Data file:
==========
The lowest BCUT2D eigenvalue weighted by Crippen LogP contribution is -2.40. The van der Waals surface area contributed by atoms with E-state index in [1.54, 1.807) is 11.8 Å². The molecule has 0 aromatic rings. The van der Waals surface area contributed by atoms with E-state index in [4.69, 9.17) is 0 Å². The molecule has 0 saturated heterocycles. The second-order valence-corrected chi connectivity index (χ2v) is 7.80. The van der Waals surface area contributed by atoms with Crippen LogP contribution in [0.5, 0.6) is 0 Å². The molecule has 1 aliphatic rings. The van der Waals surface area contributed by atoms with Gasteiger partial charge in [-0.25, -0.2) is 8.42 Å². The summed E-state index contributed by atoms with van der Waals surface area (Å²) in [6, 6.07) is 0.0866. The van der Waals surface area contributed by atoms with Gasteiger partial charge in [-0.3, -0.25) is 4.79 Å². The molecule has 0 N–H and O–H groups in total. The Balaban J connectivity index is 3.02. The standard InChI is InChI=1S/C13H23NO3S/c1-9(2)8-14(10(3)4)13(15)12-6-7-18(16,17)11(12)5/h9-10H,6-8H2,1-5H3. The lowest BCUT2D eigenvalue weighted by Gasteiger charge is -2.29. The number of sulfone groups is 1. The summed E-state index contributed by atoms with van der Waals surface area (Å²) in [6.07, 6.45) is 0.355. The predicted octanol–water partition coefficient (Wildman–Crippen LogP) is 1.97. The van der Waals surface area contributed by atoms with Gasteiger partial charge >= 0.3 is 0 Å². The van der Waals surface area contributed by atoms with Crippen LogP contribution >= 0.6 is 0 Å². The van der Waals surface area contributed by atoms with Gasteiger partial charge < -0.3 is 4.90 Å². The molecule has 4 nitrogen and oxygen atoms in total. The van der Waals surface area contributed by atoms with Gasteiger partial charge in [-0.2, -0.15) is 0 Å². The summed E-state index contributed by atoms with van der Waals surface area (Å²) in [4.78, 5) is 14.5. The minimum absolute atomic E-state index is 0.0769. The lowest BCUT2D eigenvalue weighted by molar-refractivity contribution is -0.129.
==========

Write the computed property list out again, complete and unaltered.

The lowest BCUT2D eigenvalue weighted by Crippen LogP contribution is -2.40. The van der Waals surface area contributed by atoms with E-state index in [1.54, 1.807) is 11.8 Å². The molecule has 0 aromatic rings. The van der Waals surface area contributed by atoms with E-state index in [4.69, 9.17) is 0 Å². The molecule has 0 saturated heterocycles. The second-order valence-corrected chi connectivity index (χ2v) is 7.80. The van der Waals surface area contributed by atoms with Crippen LogP contribution in [0.5, 0.6) is 0 Å². The molecule has 1 aliphatic rings. The van der Waals surface area contributed by atoms with Gasteiger partial charge in [-0.25, -0.2) is 8.42 Å². The summed E-state index contributed by atoms with van der Waals surface area (Å²) in [6, 6.07) is 0.0866. The van der Waals surface area contributed by atoms with Gasteiger partial charge in [-0.3, -0.25) is 4.79 Å². The molecule has 0 N–H and O–H groups in total. The Balaban J connectivity index is 3.02. The standard InChI is InChI=1S/C13H23NO3S/c1-9(2)8-14(10(3)4)13(15)12-6-7-18(16,17)11(12)5/h9-10H,6-8H2,1-5H3. The lowest BCUT2D eigenvalue weighted by Gasteiger charge is -2.29. The number of sulfone groups is 1. The summed E-state index contributed by atoms with van der Waals surface area (Å²) in [6.07, 6.45) is 0.355. The predicted octanol–water partition coefficient (Wildman–Crippen LogP) is 1.97. The van der Waals surface area contributed by atoms with Gasteiger partial charge >= 0.3 is 0 Å². The van der Waals surface area contributed by atoms with Crippen LogP contribution >= 0.6 is 0 Å². The van der Waals surface area contributed by atoms with Gasteiger partial charge < -0.3 is 4.90 Å². The molecule has 4 nitrogen and oxygen atoms in total. The van der Waals surface area contributed by atoms with Gasteiger partial charge in [-0.2, -0.15) is 0 Å². The summed E-state index contributed by atoms with van der Waals surface area (Å²) in [4.78, 5) is 14.5. The minimum absolute atomic E-state index is 0.0769. The lowest BCUT2D eigenvalue weighted by molar-refractivity contribution is -0.129.